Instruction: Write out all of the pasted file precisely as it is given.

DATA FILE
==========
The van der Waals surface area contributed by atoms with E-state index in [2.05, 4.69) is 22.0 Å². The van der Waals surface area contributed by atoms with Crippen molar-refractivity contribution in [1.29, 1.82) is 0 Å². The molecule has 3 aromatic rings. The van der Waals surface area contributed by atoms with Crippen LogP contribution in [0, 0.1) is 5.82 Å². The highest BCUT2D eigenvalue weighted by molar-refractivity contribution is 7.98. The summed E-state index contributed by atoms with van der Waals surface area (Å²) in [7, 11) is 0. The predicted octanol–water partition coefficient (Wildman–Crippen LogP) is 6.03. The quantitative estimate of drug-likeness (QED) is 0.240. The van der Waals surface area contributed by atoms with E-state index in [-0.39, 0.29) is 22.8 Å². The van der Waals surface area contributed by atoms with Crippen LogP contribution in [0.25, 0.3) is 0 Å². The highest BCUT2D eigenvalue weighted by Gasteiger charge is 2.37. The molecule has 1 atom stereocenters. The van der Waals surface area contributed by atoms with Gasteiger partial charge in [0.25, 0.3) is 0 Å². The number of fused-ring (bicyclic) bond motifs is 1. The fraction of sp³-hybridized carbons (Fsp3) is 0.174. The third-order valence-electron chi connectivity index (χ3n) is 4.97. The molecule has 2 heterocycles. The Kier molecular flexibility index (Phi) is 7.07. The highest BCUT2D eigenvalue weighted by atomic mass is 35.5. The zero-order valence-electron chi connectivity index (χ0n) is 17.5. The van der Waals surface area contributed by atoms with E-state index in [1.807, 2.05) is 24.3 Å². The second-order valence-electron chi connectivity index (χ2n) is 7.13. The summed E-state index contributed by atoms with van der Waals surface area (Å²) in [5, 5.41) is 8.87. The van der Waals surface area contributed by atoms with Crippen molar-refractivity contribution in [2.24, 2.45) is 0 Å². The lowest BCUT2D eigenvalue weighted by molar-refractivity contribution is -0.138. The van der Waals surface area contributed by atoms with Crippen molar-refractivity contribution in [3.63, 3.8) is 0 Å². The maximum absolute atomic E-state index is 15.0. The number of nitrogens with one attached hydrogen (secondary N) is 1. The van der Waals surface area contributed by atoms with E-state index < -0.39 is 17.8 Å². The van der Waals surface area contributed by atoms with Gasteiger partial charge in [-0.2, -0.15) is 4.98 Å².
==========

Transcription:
The van der Waals surface area contributed by atoms with E-state index in [2.05, 4.69) is 22.0 Å². The van der Waals surface area contributed by atoms with Crippen molar-refractivity contribution in [1.29, 1.82) is 0 Å². The molecule has 3 aromatic rings. The van der Waals surface area contributed by atoms with Crippen LogP contribution in [0, 0.1) is 5.82 Å². The highest BCUT2D eigenvalue weighted by molar-refractivity contribution is 7.98. The summed E-state index contributed by atoms with van der Waals surface area (Å²) in [7, 11) is 0. The predicted octanol–water partition coefficient (Wildman–Crippen LogP) is 6.03. The quantitative estimate of drug-likeness (QED) is 0.240. The van der Waals surface area contributed by atoms with E-state index in [-0.39, 0.29) is 22.8 Å². The van der Waals surface area contributed by atoms with Crippen LogP contribution in [0.25, 0.3) is 0 Å². The highest BCUT2D eigenvalue weighted by Gasteiger charge is 2.37. The molecule has 1 atom stereocenters. The van der Waals surface area contributed by atoms with Gasteiger partial charge in [0.25, 0.3) is 0 Å². The number of fused-ring (bicyclic) bond motifs is 1. The fraction of sp³-hybridized carbons (Fsp3) is 0.174. The third-order valence-electron chi connectivity index (χ3n) is 4.97. The molecule has 2 heterocycles. The Kier molecular flexibility index (Phi) is 7.07. The highest BCUT2D eigenvalue weighted by atomic mass is 35.5. The zero-order valence-electron chi connectivity index (χ0n) is 17.5. The van der Waals surface area contributed by atoms with E-state index in [1.807, 2.05) is 24.3 Å². The second-order valence-electron chi connectivity index (χ2n) is 7.13. The summed E-state index contributed by atoms with van der Waals surface area (Å²) in [5, 5.41) is 8.87. The van der Waals surface area contributed by atoms with Crippen molar-refractivity contribution in [2.24, 2.45) is 0 Å². The lowest BCUT2D eigenvalue weighted by molar-refractivity contribution is -0.138. The van der Waals surface area contributed by atoms with Crippen molar-refractivity contribution in [3.63, 3.8) is 0 Å². The maximum absolute atomic E-state index is 15.0. The number of nitrogens with one attached hydrogen (secondary N) is 1. The van der Waals surface area contributed by atoms with E-state index < -0.39 is 17.8 Å². The van der Waals surface area contributed by atoms with Gasteiger partial charge in [-0.2, -0.15) is 4.98 Å².